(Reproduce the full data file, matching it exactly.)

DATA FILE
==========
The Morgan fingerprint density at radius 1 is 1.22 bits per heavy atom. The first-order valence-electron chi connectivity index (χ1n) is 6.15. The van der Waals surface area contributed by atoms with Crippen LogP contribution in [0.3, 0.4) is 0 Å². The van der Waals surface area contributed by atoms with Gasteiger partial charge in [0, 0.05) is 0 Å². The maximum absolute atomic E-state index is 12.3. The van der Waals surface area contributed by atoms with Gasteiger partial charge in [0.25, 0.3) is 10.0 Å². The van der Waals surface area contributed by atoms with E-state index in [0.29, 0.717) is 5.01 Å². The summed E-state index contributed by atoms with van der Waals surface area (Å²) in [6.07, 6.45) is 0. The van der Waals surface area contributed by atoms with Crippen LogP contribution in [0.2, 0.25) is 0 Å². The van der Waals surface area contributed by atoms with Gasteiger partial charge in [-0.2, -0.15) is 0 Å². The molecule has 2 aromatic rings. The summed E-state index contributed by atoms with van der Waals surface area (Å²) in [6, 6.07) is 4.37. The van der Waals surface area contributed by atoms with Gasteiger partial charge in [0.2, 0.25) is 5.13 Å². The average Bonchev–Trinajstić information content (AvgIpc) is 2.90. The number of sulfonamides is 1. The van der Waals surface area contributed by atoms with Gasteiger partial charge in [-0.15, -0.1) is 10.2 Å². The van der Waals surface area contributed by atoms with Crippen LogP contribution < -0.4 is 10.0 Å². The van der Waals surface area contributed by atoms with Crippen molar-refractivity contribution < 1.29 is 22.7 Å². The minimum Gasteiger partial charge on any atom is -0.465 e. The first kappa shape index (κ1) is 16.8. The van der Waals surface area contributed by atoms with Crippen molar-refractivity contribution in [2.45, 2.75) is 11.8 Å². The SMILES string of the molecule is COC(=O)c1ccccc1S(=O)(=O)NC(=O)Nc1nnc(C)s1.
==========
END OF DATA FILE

The Morgan fingerprint density at radius 1 is 1.22 bits per heavy atom. The first-order valence-electron chi connectivity index (χ1n) is 6.15. The van der Waals surface area contributed by atoms with Crippen LogP contribution in [0.3, 0.4) is 0 Å². The van der Waals surface area contributed by atoms with Gasteiger partial charge in [0, 0.05) is 0 Å². The maximum absolute atomic E-state index is 12.3. The van der Waals surface area contributed by atoms with Gasteiger partial charge in [0.25, 0.3) is 10.0 Å². The van der Waals surface area contributed by atoms with E-state index in [0.29, 0.717) is 5.01 Å². The summed E-state index contributed by atoms with van der Waals surface area (Å²) in [6.07, 6.45) is 0. The van der Waals surface area contributed by atoms with Crippen LogP contribution in [0.2, 0.25) is 0 Å². The van der Waals surface area contributed by atoms with Gasteiger partial charge in [-0.2, -0.15) is 0 Å². The molecule has 2 aromatic rings. The summed E-state index contributed by atoms with van der Waals surface area (Å²) in [6, 6.07) is 4.37. The van der Waals surface area contributed by atoms with Gasteiger partial charge in [0.2, 0.25) is 5.13 Å². The average Bonchev–Trinajstić information content (AvgIpc) is 2.90. The number of sulfonamides is 1. The van der Waals surface area contributed by atoms with Gasteiger partial charge in [-0.15, -0.1) is 10.2 Å². The van der Waals surface area contributed by atoms with Crippen LogP contribution < -0.4 is 10.0 Å². The van der Waals surface area contributed by atoms with Crippen molar-refractivity contribution < 1.29 is 22.7 Å². The minimum Gasteiger partial charge on any atom is -0.465 e. The first kappa shape index (κ1) is 16.8. The van der Waals surface area contributed by atoms with Crippen molar-refractivity contribution in [2.45, 2.75) is 11.8 Å². The SMILES string of the molecule is COC(=O)c1ccccc1S(=O)(=O)NC(=O)Nc1nnc(C)s1.